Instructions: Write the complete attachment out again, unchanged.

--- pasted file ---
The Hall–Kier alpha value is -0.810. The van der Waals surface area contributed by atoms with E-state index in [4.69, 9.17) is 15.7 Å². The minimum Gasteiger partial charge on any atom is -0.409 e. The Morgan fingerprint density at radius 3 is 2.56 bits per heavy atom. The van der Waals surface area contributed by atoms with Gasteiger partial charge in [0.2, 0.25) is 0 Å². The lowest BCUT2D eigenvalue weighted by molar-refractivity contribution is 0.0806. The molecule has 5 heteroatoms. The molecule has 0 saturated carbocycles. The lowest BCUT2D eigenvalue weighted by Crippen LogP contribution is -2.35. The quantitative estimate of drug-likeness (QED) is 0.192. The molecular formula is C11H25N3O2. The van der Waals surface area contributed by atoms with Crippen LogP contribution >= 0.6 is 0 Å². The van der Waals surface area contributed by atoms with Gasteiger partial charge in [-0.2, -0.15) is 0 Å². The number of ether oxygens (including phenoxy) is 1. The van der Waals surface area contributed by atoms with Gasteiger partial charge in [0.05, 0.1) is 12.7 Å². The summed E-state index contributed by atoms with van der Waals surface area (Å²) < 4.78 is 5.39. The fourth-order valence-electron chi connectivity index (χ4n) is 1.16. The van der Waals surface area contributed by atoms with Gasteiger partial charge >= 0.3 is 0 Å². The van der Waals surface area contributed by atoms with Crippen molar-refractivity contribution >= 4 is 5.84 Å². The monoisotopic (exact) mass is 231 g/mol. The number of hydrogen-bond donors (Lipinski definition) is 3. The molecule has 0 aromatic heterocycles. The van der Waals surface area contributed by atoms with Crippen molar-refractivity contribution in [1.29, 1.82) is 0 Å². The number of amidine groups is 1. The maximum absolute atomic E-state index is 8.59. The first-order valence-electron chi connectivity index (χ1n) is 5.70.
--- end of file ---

The Hall–Kier alpha value is -0.810. The van der Waals surface area contributed by atoms with E-state index in [4.69, 9.17) is 15.7 Å². The minimum Gasteiger partial charge on any atom is -0.409 e. The Morgan fingerprint density at radius 3 is 2.56 bits per heavy atom. The van der Waals surface area contributed by atoms with Gasteiger partial charge in [0.2, 0.25) is 0 Å². The lowest BCUT2D eigenvalue weighted by molar-refractivity contribution is 0.0806. The molecule has 5 heteroatoms. The molecule has 0 saturated carbocycles. The lowest BCUT2D eigenvalue weighted by Crippen LogP contribution is -2.35. The quantitative estimate of drug-likeness (QED) is 0.192. The molecular formula is C11H25N3O2. The van der Waals surface area contributed by atoms with Crippen LogP contribution >= 0.6 is 0 Å². The van der Waals surface area contributed by atoms with Gasteiger partial charge in [-0.2, -0.15) is 0 Å². The number of ether oxygens (including phenoxy) is 1. The van der Waals surface area contributed by atoms with Gasteiger partial charge in [0.05, 0.1) is 12.7 Å². The summed E-state index contributed by atoms with van der Waals surface area (Å²) < 4.78 is 5.39. The fourth-order valence-electron chi connectivity index (χ4n) is 1.16. The van der Waals surface area contributed by atoms with Gasteiger partial charge >= 0.3 is 0 Å². The van der Waals surface area contributed by atoms with Crippen molar-refractivity contribution >= 4 is 5.84 Å². The monoisotopic (exact) mass is 231 g/mol. The number of hydrogen-bond donors (Lipinski definition) is 3. The molecule has 0 aromatic heterocycles. The van der Waals surface area contributed by atoms with Crippen molar-refractivity contribution in [1.29, 1.82) is 0 Å². The number of amidine groups is 1. The maximum absolute atomic E-state index is 8.59. The first-order valence-electron chi connectivity index (χ1n) is 5.70.